We do not take any paid advertising.The use of an article by a particular personis not an endorsement of all that personbelieves, but it merely means that we thoughtthat a particular article was worthy of printing.Sound of Grace Board: John G. Reisinger,David Leon, John Thorhauer, Bob VanWing-erden and Jacob Moseley.Editor: John G. Reisinger; Phone: (585)396-3385; e-mail: reisingerjohn@gmail.com.General Manager: Jacob Moseley:info@newcovenantmedia.comSend all orders and all subscriptions to:Sound of Grace, 5317 Wye Creek Drive,Frederick, MD 21703-6938 – Phone 301-473-8781 Visit the bookstore: http://www.newcovenantmedia.com Address all editorial material and questionsto: John G. Reisinger, 3302 County Road 16,Canandaigua, NY 14424-2441.Webpage: www.soundofgrace.orgor SOGNCM.orgScripture quotations marked (NIV) are takenfrom the HOLY BIBLE, NEW INTERNA-TIONAL VERSION® Copyright © 1973, 1978,1984 by International Bible Society. Used byPermission. All rights reserved.Scripture quotations marked “NKJV” aretaken from the New King James Version.Copyright © 1982 by Thomas Nelson, Inc.Used by Permission. All rights reserved.Scripture quotations marked (ESV) are fromThe Holy Bible, English Standard Version,copyright © 2001 by Crossway Bibles, adivision of Good News Publishers. Used bypermission. All rights reserved.ContributionsOrdersDiscover, MasterCard or VISAIf you wish to make a tax-deductible contri-bution to Sound of Grace, please mail a checkto: Sound of Grace, 5317 Wye Creek Drive,Frederick, MD 21703-6938.
Please check the mailing label to nd the
expiration of your subscription. Please sendpayment if you want your subscription tocontinue—$20.00 for ten issues. Or if you
would prefer to have a pdf le emailed, that is
available for $10.00 for ten issues. If you areunable to subscribe at this time, please call or drop a note in the mail and we will be glad tocontinue
Sound of Grace
free of charge.
 —Continued from page 1
Reisinger—Continued on page 4
16 shows the atonement of Christ intypology. Here is God’s instruction onhow the Day of Atonement was to beobserved.The instructions begin with awarning. No one except Aaron is al-lowed to enter the Most Holy Place,and he is to enter only on the Day of Atonement. God reminds Aaron inverse 1 of the death of his two sons, Nadab and Abiuh, (see Leviticus 10:1-
3) when they “offered strange re”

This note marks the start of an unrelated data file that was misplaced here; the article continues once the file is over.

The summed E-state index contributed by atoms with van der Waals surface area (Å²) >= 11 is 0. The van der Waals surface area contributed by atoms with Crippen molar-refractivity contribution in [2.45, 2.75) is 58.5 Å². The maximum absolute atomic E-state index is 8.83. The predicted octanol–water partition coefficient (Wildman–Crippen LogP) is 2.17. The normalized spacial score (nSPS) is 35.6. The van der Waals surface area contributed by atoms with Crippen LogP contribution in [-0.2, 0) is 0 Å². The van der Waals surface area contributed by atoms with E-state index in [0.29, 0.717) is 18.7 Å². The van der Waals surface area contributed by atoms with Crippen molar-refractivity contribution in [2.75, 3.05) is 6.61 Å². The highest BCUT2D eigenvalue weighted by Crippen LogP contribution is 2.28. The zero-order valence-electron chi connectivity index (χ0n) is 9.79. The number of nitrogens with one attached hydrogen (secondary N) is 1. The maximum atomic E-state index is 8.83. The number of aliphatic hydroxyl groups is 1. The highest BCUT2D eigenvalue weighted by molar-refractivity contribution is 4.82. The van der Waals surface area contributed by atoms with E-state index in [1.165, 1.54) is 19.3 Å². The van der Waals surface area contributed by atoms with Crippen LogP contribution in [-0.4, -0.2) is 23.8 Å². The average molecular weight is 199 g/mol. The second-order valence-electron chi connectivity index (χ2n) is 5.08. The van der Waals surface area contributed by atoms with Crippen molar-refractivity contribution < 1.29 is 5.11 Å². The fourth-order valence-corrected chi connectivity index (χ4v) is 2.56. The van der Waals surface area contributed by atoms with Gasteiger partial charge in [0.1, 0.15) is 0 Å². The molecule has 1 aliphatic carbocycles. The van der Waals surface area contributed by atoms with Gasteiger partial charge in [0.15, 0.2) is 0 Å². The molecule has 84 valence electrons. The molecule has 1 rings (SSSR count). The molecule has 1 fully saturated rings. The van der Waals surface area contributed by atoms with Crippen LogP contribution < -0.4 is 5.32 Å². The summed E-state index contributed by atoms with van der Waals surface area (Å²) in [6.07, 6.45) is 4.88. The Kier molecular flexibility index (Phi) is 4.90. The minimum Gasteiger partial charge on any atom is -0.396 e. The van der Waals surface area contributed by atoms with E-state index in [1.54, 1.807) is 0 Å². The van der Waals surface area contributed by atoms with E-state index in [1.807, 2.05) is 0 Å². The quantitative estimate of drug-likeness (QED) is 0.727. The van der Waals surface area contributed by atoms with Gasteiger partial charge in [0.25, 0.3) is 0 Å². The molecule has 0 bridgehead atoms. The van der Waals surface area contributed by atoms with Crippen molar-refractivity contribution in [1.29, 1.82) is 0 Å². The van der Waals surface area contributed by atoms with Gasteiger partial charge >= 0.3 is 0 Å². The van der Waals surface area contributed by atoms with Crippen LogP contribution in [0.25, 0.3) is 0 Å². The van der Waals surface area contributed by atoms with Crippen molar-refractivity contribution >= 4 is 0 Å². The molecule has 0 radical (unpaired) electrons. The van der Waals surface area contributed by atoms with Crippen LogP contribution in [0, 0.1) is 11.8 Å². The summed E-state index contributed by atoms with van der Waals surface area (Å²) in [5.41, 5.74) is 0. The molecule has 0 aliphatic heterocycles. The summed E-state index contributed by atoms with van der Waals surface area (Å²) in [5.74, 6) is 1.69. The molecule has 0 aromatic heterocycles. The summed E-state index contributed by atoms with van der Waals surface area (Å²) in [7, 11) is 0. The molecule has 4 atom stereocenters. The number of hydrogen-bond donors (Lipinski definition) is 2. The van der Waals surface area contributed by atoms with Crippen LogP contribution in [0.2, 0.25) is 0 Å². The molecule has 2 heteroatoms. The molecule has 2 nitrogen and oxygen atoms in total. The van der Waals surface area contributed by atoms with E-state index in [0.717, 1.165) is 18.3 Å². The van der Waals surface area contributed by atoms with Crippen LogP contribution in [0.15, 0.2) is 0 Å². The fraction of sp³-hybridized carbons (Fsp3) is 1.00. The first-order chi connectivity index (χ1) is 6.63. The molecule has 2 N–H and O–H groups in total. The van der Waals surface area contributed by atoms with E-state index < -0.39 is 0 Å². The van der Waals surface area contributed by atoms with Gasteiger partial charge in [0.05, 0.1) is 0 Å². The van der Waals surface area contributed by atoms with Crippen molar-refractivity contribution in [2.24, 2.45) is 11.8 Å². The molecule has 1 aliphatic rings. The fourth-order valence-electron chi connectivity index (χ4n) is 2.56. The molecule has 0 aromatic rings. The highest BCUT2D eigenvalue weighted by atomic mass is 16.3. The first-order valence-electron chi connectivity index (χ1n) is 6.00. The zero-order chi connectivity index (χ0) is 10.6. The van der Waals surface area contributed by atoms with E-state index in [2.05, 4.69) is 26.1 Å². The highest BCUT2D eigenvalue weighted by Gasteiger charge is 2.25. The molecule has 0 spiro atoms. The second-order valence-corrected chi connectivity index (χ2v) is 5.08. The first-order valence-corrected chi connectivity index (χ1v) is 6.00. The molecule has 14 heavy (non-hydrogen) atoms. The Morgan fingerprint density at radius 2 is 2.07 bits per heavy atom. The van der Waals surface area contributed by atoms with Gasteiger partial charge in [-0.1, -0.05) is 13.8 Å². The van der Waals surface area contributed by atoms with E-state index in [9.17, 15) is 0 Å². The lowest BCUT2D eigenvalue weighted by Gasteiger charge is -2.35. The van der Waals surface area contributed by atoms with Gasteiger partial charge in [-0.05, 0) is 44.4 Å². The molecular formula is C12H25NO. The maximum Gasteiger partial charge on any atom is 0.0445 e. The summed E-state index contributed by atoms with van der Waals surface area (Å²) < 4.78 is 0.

before the Lord.
 And the Lord spake unto Moses af-ter the death of the two sons of Aaron,when they offered before the Lord, and died;
Aaron is specically warnedthat he will die like his two sonsif he comes into the Most HolyPlace at any time other than theDay of Atonement.
 And the Lord said unto Moses,Speak unto Aaron thy brother, that he come not at all times into the holy place within the veil before the mercy seat, which is upon the ark; that hedie not: for I will appear in the cloud upon the mercy seat 
Aaron is then instructed exactlyhow he is to approach God in the
Most Holy Place. He rst brings a sin
offering and a burnt offering. He thenfully bathes and puts on plain linenclothing including his underwear.These are special garments that Aaronwill only wear on the Day of Atone-ment. The rest of the year he wears theclothes described in Exodus 28:3-35.His regular clothes were very ornateand colorful. On the Day of Atone-ment Aaron will lay aside his regular ornate high priestly clothes, bathehimself and put on the special plainlinen clothing. He will put the special
linen clothes on when he rst comes
into the Most Holy Place, and he willtake them off after the scapegoat isreleased and will not wear them againfor another year.The laying aside of the royalclothes and putting on the plain cloth-ing reminds us of the fact that our Lord’s atonement was accomplishedin his humanity, that is, as “the
 Christ Jesus.” It was not the Son of God in the full power of his deity thatdefeated Satan, but it was Jesus, theson of Mary, our true kinsman, our older brother who fought and con-quered Satan as our substitute. In hisincarnation our Lord did not cease to be absolute deity, but he did lay asidethe
of his deity and put on
the robe of human esh with all its
limitations yet without sin. He laidaside the use of the splendor and gloryof his deity and robed himself in the plain linen of our humanity in order to become one with us in our humanityand function as our kinsman redeemer.
Thus shall Aaron come into theholy place: with a young bullock for a sin offering, and a ram for a burnt offering. He shall put on the holylinen coat, and he shall have the linen
breeches upon his esh, and shall be
 girded with a linen girdle, and with thelinen mitre shall he be attired: theseare holy garments; therefore shall he
wash his esh in water, and so put 
them on
Aaron then takes two goats fromthe congregation for a sin offering andone ram for a burnt offering. He offersthe bullock for himself and his house
Everything that in any way involveseither 
the priest or the people must be the cleanest by sprinkled blood
 because it has been deled by contact
with sin.